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North American Aviation

North American Aviation, Inc. was an important aircraft manufacturer from the 1930s to 1967, when it merged with Rockwell Standard Corporation[?] to become North American Rockwell Corporation. The company was responsible for a number of historic aircraft, including the T-6 Texan[?] trainer, the P-51 Mustang fighter, the B-25 Mitchell bomber, the F-86 Sabre[?] jet fighter, and the X-15 rocket plane[?], as well as components for the Apollo program.

Clement Keys[?] founded North American on December 6, 1928, as a holding company that bought and sold interests in various airlines and aviation-relation companies. But in 1934, the Air Mail Act of 1934[?] forced the breakup of such holding companies. The upshot was that North American became a manufacturing company run by James Kindelberger[?] (who had been recruited from Douglas Aircraft Company), although it retained Eastern Airlines until 1938.

Kindelberger moved the company's operations to southern California, which allowed flying year-round, and decided to focus on training aircraft, on the theory that it would be easier than trying to compete with established companies. Its first planes were the GA-15[?] observation plane and the GA-16[?] trainer, followed by the O-47[?] and BT-9[?]. The BC-1[?] of 1937 was NA's first combat aircraft.

Like other manufacturers, North American started gearing up for war in 1940, opening factories in Dallas, Texas and Kansas City, Kansas.

North American's followon to the BT-9 was the T-6 Texan[?] trainer, of which 17,000 were built, making it the most widely-used trainer ever. The twin-engine B-25 Mitchell bomber achieved fame in the Doolittle Raid and was used in all theaters. Finally, the P-51 Mustang, once powered with a Rolls-Royce Merlin[?] engine, came to be considered the best American fighter of the war.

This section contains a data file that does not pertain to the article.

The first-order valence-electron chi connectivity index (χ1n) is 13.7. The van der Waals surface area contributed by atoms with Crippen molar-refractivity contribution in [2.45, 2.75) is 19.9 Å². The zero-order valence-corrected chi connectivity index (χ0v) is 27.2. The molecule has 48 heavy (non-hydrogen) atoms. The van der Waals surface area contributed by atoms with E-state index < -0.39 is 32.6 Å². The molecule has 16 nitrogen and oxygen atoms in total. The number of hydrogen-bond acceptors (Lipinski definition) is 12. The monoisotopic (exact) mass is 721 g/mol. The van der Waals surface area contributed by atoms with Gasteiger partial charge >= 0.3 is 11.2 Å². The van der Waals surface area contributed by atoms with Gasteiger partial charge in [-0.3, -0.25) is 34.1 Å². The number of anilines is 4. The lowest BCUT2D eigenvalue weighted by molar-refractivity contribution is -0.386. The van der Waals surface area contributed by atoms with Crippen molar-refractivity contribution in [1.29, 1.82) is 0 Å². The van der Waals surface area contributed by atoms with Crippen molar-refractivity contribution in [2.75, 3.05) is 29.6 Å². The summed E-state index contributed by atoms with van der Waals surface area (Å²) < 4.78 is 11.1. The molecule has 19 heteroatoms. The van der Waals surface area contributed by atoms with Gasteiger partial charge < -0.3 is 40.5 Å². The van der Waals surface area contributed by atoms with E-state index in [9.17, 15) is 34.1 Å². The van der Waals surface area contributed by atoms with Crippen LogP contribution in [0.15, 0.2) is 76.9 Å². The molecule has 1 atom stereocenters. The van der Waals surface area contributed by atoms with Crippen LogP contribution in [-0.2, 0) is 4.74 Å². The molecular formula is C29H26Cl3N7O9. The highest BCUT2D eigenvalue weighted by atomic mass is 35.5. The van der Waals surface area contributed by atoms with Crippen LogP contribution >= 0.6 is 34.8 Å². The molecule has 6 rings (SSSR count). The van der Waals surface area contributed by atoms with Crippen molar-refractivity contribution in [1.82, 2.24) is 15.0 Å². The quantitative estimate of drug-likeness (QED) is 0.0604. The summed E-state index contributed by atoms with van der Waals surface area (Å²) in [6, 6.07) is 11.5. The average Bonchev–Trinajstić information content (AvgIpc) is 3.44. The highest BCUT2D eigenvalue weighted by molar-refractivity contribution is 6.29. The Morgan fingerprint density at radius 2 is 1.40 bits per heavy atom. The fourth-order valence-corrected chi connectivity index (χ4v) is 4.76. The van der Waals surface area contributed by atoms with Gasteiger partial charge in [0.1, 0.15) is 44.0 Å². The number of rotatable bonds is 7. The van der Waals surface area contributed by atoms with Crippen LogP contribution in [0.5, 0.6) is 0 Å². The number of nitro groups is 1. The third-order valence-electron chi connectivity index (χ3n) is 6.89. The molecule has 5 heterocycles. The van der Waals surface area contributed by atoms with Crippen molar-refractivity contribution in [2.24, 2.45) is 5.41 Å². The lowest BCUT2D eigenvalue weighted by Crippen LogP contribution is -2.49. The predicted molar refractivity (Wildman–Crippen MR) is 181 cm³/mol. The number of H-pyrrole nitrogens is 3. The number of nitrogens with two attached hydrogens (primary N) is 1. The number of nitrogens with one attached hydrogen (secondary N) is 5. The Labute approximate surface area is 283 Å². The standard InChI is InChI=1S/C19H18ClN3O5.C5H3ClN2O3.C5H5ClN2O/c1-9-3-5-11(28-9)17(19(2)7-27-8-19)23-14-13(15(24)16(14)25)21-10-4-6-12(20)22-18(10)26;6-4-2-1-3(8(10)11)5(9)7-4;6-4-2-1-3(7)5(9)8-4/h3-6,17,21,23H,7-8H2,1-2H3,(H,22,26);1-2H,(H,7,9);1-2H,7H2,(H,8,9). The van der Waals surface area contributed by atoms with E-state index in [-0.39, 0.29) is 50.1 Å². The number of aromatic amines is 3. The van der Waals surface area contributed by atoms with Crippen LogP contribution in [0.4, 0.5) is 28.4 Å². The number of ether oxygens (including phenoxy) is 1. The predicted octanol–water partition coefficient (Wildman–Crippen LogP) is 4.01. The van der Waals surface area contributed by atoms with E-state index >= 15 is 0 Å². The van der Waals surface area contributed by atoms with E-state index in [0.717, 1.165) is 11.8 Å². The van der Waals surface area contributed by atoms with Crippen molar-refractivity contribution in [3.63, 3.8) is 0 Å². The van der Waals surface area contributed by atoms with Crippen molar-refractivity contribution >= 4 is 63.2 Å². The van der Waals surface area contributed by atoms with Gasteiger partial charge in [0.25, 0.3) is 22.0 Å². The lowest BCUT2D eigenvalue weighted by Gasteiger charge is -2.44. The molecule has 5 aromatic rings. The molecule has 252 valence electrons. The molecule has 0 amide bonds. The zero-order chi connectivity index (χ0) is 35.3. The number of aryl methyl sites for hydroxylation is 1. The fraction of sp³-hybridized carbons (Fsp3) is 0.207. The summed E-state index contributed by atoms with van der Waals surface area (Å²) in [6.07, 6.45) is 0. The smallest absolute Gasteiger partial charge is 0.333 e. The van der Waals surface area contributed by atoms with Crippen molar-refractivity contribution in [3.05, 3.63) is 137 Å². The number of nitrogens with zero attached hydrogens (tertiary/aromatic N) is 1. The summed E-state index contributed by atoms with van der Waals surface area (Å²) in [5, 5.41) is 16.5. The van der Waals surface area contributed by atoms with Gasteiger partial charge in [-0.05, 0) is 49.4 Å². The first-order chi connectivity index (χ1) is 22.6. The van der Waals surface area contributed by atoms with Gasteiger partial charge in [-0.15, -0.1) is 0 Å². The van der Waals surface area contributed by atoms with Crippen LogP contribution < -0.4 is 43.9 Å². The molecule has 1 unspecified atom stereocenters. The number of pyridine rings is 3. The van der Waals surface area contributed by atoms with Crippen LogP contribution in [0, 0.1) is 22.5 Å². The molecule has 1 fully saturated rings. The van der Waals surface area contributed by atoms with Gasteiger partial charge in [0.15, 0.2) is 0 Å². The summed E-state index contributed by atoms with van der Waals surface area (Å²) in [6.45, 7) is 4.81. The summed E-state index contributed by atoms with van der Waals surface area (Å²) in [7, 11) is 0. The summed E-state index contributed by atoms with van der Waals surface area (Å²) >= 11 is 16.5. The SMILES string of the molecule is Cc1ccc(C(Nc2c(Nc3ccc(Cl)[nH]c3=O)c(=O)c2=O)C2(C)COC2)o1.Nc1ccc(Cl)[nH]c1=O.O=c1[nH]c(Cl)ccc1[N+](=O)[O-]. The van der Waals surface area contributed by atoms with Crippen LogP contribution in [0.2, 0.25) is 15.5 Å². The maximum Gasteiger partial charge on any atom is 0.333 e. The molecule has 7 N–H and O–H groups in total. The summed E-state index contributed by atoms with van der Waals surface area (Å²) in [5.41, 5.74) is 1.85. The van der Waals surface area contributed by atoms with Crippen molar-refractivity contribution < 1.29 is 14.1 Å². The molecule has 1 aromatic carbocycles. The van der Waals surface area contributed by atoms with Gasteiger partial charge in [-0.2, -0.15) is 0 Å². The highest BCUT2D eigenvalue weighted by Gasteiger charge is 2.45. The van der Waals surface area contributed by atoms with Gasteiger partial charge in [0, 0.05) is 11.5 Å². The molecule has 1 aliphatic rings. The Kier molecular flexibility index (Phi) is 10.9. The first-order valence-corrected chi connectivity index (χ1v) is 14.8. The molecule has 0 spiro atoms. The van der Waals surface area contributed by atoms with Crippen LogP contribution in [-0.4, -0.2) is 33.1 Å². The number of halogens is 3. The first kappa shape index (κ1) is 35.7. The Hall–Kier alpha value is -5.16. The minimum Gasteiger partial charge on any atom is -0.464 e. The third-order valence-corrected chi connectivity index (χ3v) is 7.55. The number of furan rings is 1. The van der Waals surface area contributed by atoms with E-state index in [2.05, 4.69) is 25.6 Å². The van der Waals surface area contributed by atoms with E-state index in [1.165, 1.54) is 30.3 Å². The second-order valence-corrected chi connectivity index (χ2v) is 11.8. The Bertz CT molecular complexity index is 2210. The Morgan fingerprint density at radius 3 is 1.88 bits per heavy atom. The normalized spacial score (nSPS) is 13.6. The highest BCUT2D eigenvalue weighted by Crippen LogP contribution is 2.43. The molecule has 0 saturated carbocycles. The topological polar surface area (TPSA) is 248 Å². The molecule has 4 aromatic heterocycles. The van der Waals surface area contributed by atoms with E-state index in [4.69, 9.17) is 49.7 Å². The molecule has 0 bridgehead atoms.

Post-war, North American's employment dropped from a high of 91,000 to 5,000 in 1946. Nevertheless, it continued with new designs, including the AJ Savage[?] aircraft carrier-base bomber, the odd-looking P-82 Twin Mustang[?], the B-45 Tornado[?] jet bomber, and the FJ-1 Fury[?] fighter.

The F-86 Sabre[?] started out as a redesigned Fury, became the first aircraft to achieve Mach 1 in normal level flight, and achieved fame in the Korean War shooting down MiGs. Over 9,000 F-86s were produced. Its successor the F-100 Super Sabre was also popular.

The rocket engine division spun off into a separate company Rocketdyne[?] in 1955, but North American designed and built the X-15.

The cancellation of the F-107[?] and F-108[?] programs in the late 1950s was a blow to North American from which it never fully recovered. In 1960, the new CEO Lee Atwood[?] decided to focus on the space program[?], and the company ended up building much of the Saturn V rockets. However, the Apollo 1 fire in January 1967 was partly blamed on the company, and in March they merged with Rockwell.

Aircraft (should sort by first flight date)

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